There is nothing I cannot afford

December 20th, 2016

Iimages sent out a dispatch to my Bicycle Buddha list. I wrote, “If you’re passing through the Bay Area, come visit me at the San Francisco Zen Center. Come sit zazen with me, then take me out for a fancy coffee—cuz I can’t afford lattes on monk’s wages.”

“Hi,” a friend shot back. “With an inheritance that allows you to travel to Mexico to get your teeth fixed and then fly kitty corner across a continent and then off to a zen centre for 4 months I truly think that you should give up this “cuz I sure can’t afford lattes on monk’s wages.”

Ouch! Called out, and deservedly.

“Can’t afford it” is actually one of my personal Banned Phrases, that slipped out in one small-minded moment. “Can’t afford it” – what bullshit! Of course I can “afford” a latte if I want one. I just need to make the decision to buy myself a caffeinated treat, and if the cash is in my pocket, then afforded it shall be. No cash, no worries—everyone takes debit. My San Francisco latte will come in a chic mason jar, with options of honey and cream. The price chalked on the board beside the precious daily blends will be my hourly wage at the bike store, but if I want it, I can have it. And I will even throw down an extra buck for soy milk, cuz it’s so much better that way.

In consideration of the steep US dollar exchange rate, I might choose to order the coffee and take a pass on the four-dollar pastry. Or I might decide that I would prefer to spend my stipend on a jar of peanut butter today, or on a new felt pen. Or I might decide to simply appreciate the delicious aroma wafting from the coffee shop, then redirect my energy and walk on. No matter what I do, I will do it by choice. I must resist the temptation to surrender my power to money. I must not indulge in woe-is-me whining, or allow myself to cower in poverty mentality. While i may or may not spend my monk’s pennies on fancy coffees, that choice belongs entirely to me. There are lots of things I won’t spend money on but there is nothing in this world I can’t afford. If I don’t choose to put monetary or other energy toward something, then clearly it is not something I really want. I can “afford” anything my heart recognises as valid.

For example, I was reluctant to spend most of my small inheritance on dental work. I might have said “I can’t afford it”, and continued to ignore the situation and wait for the next dental emergency to happen.  However, my higher intelligence recognised that my long-term health is something I cannot afford to not afford, and I am proud to say I listened to that inner voice. I decided to make dental work a priority, researched my options, and finally flew to Mexico to visit Dr. Jesus. When I chose to direct my creative energy toward it, dental work became something I could afford.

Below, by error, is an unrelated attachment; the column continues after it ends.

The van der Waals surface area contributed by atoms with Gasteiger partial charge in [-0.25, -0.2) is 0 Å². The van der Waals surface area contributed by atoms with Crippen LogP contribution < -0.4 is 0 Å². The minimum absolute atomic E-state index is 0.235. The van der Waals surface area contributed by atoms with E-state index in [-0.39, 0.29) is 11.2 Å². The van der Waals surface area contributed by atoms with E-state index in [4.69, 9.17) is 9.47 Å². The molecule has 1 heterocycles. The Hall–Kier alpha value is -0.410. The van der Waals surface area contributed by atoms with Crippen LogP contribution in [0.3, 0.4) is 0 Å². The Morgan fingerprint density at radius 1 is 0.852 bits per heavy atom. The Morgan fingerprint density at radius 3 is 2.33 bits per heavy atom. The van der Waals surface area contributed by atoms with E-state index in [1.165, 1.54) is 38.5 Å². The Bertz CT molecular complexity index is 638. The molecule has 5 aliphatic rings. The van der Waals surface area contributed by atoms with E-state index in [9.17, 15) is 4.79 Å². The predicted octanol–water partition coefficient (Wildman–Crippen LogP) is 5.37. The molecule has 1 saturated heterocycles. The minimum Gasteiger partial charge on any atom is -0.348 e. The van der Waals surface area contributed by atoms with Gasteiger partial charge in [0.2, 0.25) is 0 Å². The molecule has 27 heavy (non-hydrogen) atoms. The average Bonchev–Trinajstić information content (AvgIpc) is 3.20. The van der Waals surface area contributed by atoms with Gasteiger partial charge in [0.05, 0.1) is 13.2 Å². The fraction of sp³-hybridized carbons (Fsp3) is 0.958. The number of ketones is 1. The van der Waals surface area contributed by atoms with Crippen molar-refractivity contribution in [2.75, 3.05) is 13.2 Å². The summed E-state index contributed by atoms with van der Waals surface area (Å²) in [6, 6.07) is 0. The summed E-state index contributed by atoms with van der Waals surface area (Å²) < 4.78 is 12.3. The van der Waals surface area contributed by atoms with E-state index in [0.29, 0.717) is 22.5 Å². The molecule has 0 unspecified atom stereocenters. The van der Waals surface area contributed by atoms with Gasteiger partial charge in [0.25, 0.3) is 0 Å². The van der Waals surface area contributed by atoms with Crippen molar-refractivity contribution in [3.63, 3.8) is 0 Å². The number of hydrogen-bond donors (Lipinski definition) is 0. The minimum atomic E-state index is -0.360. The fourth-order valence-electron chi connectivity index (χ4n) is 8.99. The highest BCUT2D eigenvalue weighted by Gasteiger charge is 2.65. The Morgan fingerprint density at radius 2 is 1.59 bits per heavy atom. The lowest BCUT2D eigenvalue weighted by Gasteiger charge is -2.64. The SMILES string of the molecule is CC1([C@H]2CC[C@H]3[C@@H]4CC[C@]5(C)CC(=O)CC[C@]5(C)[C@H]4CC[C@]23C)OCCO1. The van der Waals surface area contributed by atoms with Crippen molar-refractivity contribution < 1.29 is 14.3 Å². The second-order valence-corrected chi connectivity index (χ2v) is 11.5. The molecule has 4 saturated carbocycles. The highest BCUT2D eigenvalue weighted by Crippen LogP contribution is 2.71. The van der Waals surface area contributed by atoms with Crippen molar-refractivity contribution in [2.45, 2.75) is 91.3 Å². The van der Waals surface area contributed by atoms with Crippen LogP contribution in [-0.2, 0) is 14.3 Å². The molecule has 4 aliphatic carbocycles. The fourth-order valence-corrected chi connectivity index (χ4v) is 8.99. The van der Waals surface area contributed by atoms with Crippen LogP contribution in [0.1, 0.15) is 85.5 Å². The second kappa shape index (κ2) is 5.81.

Of course, as my friend pointed out, I cannot deny that I come from a place of privilege. I won the lottery merely by being born in Canada, to a relatively stable middle-class family. For this I am enormously grateful and I do not take my karmic fortune for granted. But I also believe that even the most challenged among us have the dignity of choice. Some people are born in the worst of circumstances and yet manage to live fully and joyfully, while others are born to wealth and position but live their lives as slaves. Our life path is not determined by income. Choice is a function of mind: we can always choose to choose.

When I sent out my message I received replies with offers of visits, coffees, and even a fancy brunch date. Some of my benefactors are old friends and some are folks I’ve never met in person, new windows and doors opening wide. Generosity flowing forth, spiced by friendly curiosity. Dana as energy to be invested and repaid, with interest.

I sit now at my cousin Bobby’s house in Cozumel. My shiny new teeth just spent the day clenched around a snorkel as I goggled at rainbow-coloured fish. Tomorrow I fly to Seattle, and then trickle south to San Francisco to study dharma ’til spring. I chose this, and I did not choose this. This is my life, and it is all i can afford.

Swimming with crocodiles

December 15th, 2016

img_20161212_105438Machito, a local fisherman, met me at the little thatch-roofed visitors hut in San Crisanto – a ramshackle itty bitty village on the long sandspit between the lagoon and the wide Gulf of Mexico. He rolled up on his bike, with a second bike in tow for me. I droppedmy beach bag and water bottle into his basket and we bounced down the sandy path to the boat launch, followed by two mexican women in a car who were also along for the 50-peso tour of los manglares.

Machito ferried us through the mangrove forest’s clear streams, pointing out trees and termite nests and giant ferns and fishes. After a dreamy half hour we docked at the cenote and I climbed down into the cool clear water, to swim with the giant tarpon fish that washed into the cenote during the hurricane of 2004, and got trapped there and bred. I asked Machito if it was OK to swim into the mangrove stream and he said sure, just try not to touch bottom and stir up the silt. I drifted through the clear shallow stream through schools of pretty little fish. No hay cocodrillos? I called. He laughed. Read the rest of this entry »

In the chair with Dr. Jesus

December 10th, 2016